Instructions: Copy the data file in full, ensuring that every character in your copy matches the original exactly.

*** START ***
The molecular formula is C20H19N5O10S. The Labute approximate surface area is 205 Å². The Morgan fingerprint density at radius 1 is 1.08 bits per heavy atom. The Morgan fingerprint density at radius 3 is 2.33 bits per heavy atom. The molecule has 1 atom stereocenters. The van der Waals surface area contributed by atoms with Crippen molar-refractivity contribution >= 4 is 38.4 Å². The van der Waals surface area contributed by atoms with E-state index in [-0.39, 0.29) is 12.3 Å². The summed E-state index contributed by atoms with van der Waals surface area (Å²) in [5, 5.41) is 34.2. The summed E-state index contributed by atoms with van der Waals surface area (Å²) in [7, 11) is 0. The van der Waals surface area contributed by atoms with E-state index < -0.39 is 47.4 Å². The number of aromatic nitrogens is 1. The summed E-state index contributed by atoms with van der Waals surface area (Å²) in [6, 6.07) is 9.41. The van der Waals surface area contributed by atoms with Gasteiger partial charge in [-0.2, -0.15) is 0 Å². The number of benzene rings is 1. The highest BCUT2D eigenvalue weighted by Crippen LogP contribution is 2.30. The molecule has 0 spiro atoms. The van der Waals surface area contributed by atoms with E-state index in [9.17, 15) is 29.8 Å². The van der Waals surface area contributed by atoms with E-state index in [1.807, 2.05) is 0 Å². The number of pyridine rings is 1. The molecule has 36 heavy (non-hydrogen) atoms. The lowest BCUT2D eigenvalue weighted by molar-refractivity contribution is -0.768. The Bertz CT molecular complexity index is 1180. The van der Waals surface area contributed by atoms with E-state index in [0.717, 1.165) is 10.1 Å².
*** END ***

The molecular formula is C20H19N5O10S. The Labute approximate surface area is 205 Å². The Morgan fingerprint density at radius 1 is 1.08 bits per heavy atom. The Morgan fingerprint density at radius 3 is 2.33 bits per heavy atom. The molecule has 1 atom stereocenters. The van der Waals surface area contributed by atoms with Crippen molar-refractivity contribution >= 4 is 38.4 Å². The van der Waals surface area contributed by atoms with E-state index in [-0.39, 0.29) is 12.3 Å². The summed E-state index contributed by atoms with van der Waals surface area (Å²) in [5, 5.41) is 34.2. The summed E-state index contributed by atoms with van der Waals surface area (Å²) in [7, 11) is 0. The van der Waals surface area contributed by atoms with E-state index < -0.39 is 47.4 Å². The number of aromatic nitrogens is 1. The summed E-state index contributed by atoms with van der Waals surface area (Å²) in [6, 6.07) is 9.41. The van der Waals surface area contributed by atoms with Gasteiger partial charge in [-0.2, -0.15) is 0 Å². The number of benzene rings is 1. The highest BCUT2D eigenvalue weighted by Crippen LogP contribution is 2.30. The molecule has 0 spiro atoms. The van der Waals surface area contributed by atoms with E-state index in [9.17, 15) is 29.8 Å². The van der Waals surface area contributed by atoms with E-state index in [1.807, 2.05) is 0 Å². The number of pyridine rings is 1. The molecule has 36 heavy (non-hydrogen) atoms. The lowest BCUT2D eigenvalue weighted by molar-refractivity contribution is -0.768. The Bertz CT molecular complexity index is 1180. The van der Waals surface area contributed by atoms with E-state index in [0.717, 1.165) is 10.1 Å².